What can you tell us about the video?
Chris Tomsett AKA Innerstrings, made the video for this, it’s his third one for me. I’ve loved what he does ever since I saw him do lights for The Early Years a few years ago. His take on psychedelia is great, I remember having a Sony Handycam in the early '90s and having it plugged into the tv, and when you’d point the camera at the tv the image would feed back. It’s kind of like that, sort of a gadget based, very Heath Robinson process. I’ll be standing playing the song and he’s there with his hands full of five things, holding a light in his mouth with a kid’s prism in one hand and a video camera in the other. For this video we filmed at The Social just after it got done up. The location was important, The Social is where I did my first solo gig as a Sonic Cathedral recording artist. That was a great night, myself, bdrrm and Pye Corner Audio played. Nat Cramp has a talent for bringing like minded people together, as we have all worked together on many musical things since then.
You've released two solo albums, plus a GLOK album, since the pandemic. Anything else on the solo side in the works? I see you have a couple solo dates in April.
I have been doing one or two GLOK remixes for people. With GLOKs own music, my plan for the future is to put out the odd white label and keep it low maintenance for a while. On the Sonic Cathedral side, there is some stuff in the works related to Flicker as we continue to promote the album. My solo dates in April are as “Andy Bell Space Station”, an improvised instrumental set up which is currently how I’m playing gigs. It came out of lockdown, and it remains to be seen where it goes, and if it has a life beyond this moment. It’s a slightly odd way to go about things but it works for me.
Speaking of going through the archives, Wichita is reissuing all of Ride's catalog albums. Will they be similar to the deluxe editions of Nowhere and Going Blank Again that had already been released?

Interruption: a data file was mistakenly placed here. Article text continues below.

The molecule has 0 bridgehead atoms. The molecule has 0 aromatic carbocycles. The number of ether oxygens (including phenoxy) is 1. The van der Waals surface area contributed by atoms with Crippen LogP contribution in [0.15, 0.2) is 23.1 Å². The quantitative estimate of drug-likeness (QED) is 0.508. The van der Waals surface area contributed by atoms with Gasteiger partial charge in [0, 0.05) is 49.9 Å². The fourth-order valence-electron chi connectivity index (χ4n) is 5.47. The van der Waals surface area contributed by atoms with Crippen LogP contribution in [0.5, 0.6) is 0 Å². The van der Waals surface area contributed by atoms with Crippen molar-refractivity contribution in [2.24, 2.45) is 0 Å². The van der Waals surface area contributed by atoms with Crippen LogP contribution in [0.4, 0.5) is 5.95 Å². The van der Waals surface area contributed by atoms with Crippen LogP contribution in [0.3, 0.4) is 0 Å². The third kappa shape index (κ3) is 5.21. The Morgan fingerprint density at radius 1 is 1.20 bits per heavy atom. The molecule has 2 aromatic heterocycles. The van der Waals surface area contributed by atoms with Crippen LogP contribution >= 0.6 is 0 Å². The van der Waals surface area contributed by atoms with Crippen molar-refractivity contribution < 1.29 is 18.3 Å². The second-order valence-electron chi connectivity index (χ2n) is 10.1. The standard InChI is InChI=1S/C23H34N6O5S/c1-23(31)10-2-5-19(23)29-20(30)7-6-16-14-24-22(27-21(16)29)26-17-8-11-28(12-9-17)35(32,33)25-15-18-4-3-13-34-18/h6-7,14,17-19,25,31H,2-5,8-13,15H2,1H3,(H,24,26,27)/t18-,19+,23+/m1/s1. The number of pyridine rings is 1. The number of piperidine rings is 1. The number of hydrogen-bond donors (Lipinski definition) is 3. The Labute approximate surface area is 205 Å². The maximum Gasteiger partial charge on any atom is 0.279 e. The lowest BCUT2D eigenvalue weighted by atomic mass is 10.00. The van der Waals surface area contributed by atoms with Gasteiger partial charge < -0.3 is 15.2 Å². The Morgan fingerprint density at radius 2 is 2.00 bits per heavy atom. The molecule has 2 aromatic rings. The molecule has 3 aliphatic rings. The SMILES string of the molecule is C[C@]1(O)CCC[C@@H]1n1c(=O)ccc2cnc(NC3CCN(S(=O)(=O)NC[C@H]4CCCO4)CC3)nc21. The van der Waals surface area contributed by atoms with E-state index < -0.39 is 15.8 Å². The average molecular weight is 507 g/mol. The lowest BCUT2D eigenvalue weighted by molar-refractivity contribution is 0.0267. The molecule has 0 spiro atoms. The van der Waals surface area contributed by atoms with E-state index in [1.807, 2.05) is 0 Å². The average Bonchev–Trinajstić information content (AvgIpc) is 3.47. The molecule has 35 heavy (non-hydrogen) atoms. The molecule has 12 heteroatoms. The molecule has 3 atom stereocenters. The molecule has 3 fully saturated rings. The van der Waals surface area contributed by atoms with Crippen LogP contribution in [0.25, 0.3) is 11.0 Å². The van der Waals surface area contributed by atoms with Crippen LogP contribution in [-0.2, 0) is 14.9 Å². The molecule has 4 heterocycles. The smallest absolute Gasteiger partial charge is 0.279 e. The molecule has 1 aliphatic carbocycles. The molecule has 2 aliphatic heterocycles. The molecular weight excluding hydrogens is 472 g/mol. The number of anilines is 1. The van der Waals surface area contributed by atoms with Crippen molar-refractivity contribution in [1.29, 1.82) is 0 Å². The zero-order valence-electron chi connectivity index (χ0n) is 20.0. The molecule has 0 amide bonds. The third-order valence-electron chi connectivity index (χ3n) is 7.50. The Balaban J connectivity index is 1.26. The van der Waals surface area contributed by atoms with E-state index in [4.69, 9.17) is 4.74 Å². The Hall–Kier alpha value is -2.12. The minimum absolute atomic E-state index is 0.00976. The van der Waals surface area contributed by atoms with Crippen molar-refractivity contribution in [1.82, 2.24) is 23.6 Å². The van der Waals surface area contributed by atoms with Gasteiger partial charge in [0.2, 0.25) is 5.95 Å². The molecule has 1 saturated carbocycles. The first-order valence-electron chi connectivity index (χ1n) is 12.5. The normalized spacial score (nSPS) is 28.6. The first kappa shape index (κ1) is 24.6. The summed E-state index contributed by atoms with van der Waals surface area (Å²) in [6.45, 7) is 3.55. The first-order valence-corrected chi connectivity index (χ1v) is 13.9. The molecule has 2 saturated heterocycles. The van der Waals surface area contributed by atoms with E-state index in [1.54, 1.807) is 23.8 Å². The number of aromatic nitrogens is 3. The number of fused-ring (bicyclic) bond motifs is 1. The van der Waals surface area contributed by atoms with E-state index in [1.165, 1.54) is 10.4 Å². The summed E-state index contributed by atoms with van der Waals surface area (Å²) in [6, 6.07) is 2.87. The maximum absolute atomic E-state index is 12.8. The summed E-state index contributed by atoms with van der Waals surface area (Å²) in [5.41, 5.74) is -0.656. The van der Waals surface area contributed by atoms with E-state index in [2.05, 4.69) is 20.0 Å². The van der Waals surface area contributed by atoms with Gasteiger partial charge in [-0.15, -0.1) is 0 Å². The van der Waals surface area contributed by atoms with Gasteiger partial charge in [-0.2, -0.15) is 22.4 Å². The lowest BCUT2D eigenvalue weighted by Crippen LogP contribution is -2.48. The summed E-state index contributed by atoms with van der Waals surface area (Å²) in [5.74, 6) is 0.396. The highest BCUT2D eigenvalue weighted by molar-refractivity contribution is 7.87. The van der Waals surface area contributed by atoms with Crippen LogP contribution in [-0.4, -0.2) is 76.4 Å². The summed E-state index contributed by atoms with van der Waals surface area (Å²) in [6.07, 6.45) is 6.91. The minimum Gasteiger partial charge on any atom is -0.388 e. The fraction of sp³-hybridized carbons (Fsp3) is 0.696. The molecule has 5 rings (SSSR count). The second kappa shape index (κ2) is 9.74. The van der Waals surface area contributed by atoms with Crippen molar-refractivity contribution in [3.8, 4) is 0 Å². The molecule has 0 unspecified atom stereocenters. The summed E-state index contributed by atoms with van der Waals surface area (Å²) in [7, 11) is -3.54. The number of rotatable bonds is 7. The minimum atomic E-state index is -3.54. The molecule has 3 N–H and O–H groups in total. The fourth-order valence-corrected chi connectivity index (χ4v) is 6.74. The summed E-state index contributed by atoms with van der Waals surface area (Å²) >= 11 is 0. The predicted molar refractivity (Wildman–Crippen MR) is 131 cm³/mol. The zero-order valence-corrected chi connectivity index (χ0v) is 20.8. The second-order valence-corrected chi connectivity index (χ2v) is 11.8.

These are my favourite pressings ever of these albums. Creation was an amazing record label but they didn’t press on the greatest vinyl. I’d rather have one of these new ones than an original any day. There’s no music on them that hasn’t been heard before, if that’s what you’re asking, this is mainly to have records back in stock and available I think.
For Carnival of Light and Tarantula, will there be bonus material? Those albums are a little more divisive. I don't know where in the process for those reissues you are but did your opinion/appreciation change for either of those?
I haven’t heard the test pressings for these yet but I think the plan is similar. I think it’s good to have them out there, there are people who want them so we want to make them available.
Might Ride add songs from those later two albums to setlists? I know you've played "Birdman" a couple times.
We occasionally do play songs from those albums. To make sure you hear them you just need to be at every gig.
What else is going on with Ride? Is a new album in the works? North American dates for the Nowhere anniversary tour?
Just before lockdown, Mark said he wanted to take some time out to get his recording studio up and running, so we had a break which got extended due to the pandemic. It was during that break that I delved into the music that has become the two solo records. Ride’s Summer 2020 touring was all based around the Nowhere 30th anniversary, and we are catching up with all of that now, so that will be our 2022. In terms of new music, yes, it’s on the way.